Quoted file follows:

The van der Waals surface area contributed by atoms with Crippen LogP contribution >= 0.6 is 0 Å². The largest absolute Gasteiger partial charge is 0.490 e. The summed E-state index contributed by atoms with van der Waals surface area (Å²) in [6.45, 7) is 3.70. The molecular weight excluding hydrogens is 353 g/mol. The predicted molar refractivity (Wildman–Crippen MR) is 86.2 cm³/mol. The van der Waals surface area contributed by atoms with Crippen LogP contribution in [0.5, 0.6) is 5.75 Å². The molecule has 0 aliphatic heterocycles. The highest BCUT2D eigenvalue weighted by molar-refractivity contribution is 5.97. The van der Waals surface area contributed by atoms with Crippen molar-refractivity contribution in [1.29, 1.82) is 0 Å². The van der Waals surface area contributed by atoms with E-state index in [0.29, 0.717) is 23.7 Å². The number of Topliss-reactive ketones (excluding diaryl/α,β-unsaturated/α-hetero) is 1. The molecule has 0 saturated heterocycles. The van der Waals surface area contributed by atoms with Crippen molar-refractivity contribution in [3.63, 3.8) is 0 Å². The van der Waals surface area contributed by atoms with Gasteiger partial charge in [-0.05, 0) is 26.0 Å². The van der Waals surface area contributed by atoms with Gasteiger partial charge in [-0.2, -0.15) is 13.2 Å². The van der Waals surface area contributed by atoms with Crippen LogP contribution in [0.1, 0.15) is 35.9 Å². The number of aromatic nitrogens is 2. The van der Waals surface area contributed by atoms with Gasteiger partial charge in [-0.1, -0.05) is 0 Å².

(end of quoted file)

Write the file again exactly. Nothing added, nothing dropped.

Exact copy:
The van der Waals surface area contributed by atoms with Crippen LogP contribution >= 0.6 is 0 Å². The largest absolute Gasteiger partial charge is 0.490 e. The summed E-state index contributed by atoms with van der Waals surface area (Å²) in [6.45, 7) is 3.70. The molecular weight excluding hydrogens is 353 g/mol. The predicted molar refractivity (Wildman–Crippen MR) is 86.2 cm³/mol. The van der Waals surface area contributed by atoms with Crippen LogP contribution in [0.5, 0.6) is 5.75 Å². The molecule has 0 aliphatic heterocycles. The highest BCUT2D eigenvalue weighted by molar-refractivity contribution is 5.97. The van der Waals surface area contributed by atoms with Crippen molar-refractivity contribution in [1.29, 1.82) is 0 Å². The van der Waals surface area contributed by atoms with E-state index in [0.29, 0.717) is 23.7 Å². The number of Topliss-reactive ketones (excluding diaryl/α,β-unsaturated/α-hetero) is 1. The molecule has 0 saturated heterocycles. The van der Waals surface area contributed by atoms with Crippen molar-refractivity contribution in [3.63, 3.8) is 0 Å². The van der Waals surface area contributed by atoms with Gasteiger partial charge in [-0.05, 0) is 26.0 Å². The van der Waals surface area contributed by atoms with Gasteiger partial charge in [-0.2, -0.15) is 13.2 Å². The van der Waals surface area contributed by atoms with Crippen LogP contribution in [0.1, 0.15) is 35.9 Å². The number of aromatic nitrogens is 2. The van der Waals surface area contributed by atoms with Gasteiger partial charge in [-0.1, -0.05) is 0 Å².